Let's Ratify the Constitution Mario J Ponce

In this period of time there were essentially two sides that either believed it the constitution should be ratified or that it wouldn't be ratified (These two groups referred to themselves as the federalist and anti-federalist). There were many arguments over what some may call a small problem, but really this small thing is what molded the country as a whole.

Now the first reason that the federalist brought up was that, this constitution would bring together the states as a whole which would then create a strong central government.

Not only that, but they had also said that with this constitution it would also fix the weaknesses in the almost established country. These weaknesses in a big picture sense don't seem very problematic, but to the federalist, who were very dedicated, thought these issues needed to be fixed for a stronger central government.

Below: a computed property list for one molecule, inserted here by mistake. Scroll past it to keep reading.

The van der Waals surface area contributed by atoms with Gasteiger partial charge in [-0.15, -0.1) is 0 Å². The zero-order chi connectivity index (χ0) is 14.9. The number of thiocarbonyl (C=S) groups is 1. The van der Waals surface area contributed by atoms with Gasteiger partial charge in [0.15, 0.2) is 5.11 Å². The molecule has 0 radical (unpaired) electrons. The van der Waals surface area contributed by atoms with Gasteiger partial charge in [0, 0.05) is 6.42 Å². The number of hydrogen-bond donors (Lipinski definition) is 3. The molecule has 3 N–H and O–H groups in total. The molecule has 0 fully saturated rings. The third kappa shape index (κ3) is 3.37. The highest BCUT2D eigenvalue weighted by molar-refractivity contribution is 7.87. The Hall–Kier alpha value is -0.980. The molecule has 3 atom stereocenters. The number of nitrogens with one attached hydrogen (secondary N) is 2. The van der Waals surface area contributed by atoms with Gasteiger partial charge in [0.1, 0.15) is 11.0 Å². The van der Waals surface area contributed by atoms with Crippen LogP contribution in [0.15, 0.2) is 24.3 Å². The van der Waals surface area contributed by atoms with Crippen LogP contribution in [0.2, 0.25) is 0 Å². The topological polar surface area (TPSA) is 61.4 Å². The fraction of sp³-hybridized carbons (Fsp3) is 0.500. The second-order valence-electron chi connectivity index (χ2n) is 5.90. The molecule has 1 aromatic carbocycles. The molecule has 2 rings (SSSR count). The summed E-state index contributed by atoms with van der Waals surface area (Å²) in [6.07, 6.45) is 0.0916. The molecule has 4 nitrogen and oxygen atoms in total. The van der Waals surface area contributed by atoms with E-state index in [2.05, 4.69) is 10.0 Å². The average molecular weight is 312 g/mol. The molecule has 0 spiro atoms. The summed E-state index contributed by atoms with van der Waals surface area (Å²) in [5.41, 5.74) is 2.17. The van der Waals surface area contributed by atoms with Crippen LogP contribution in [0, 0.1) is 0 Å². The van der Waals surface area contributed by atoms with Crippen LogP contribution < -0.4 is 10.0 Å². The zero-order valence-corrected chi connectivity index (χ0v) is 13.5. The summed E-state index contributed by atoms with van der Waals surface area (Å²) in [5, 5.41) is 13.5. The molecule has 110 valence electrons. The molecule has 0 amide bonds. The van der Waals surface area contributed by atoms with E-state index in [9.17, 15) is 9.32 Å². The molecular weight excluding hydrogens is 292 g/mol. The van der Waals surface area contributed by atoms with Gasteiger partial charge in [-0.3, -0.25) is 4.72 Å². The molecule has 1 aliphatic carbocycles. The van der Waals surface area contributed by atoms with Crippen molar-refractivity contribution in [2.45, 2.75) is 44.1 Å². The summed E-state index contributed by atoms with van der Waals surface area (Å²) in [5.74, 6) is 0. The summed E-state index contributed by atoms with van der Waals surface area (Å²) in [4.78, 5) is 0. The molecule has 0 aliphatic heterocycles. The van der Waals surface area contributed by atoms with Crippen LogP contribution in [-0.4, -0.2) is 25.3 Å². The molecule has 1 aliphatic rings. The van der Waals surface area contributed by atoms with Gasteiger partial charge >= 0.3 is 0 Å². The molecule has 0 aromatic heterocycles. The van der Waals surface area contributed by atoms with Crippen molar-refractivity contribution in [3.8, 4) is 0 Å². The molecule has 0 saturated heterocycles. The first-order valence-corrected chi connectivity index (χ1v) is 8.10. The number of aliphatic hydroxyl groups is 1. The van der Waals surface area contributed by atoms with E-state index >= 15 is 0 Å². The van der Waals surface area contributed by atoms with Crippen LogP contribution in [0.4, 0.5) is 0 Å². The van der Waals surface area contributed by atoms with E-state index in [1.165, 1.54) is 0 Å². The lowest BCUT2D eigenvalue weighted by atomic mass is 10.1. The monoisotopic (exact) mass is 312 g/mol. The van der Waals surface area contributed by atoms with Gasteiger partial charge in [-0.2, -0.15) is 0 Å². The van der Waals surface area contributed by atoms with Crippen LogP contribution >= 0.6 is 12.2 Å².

Finally, the last reason the federalist brought up was the problem with citizens being threatened by a strong government while also having to risk the rights they had already fought for. Then once addressing this they then brought out that the power given to the government would be limited and with this there would be three separate branches.

The three branches can be shown here which are the legislative, executive, and the judicial branches. These branches had an equal divided power so that the government wouldn't seem threatening.

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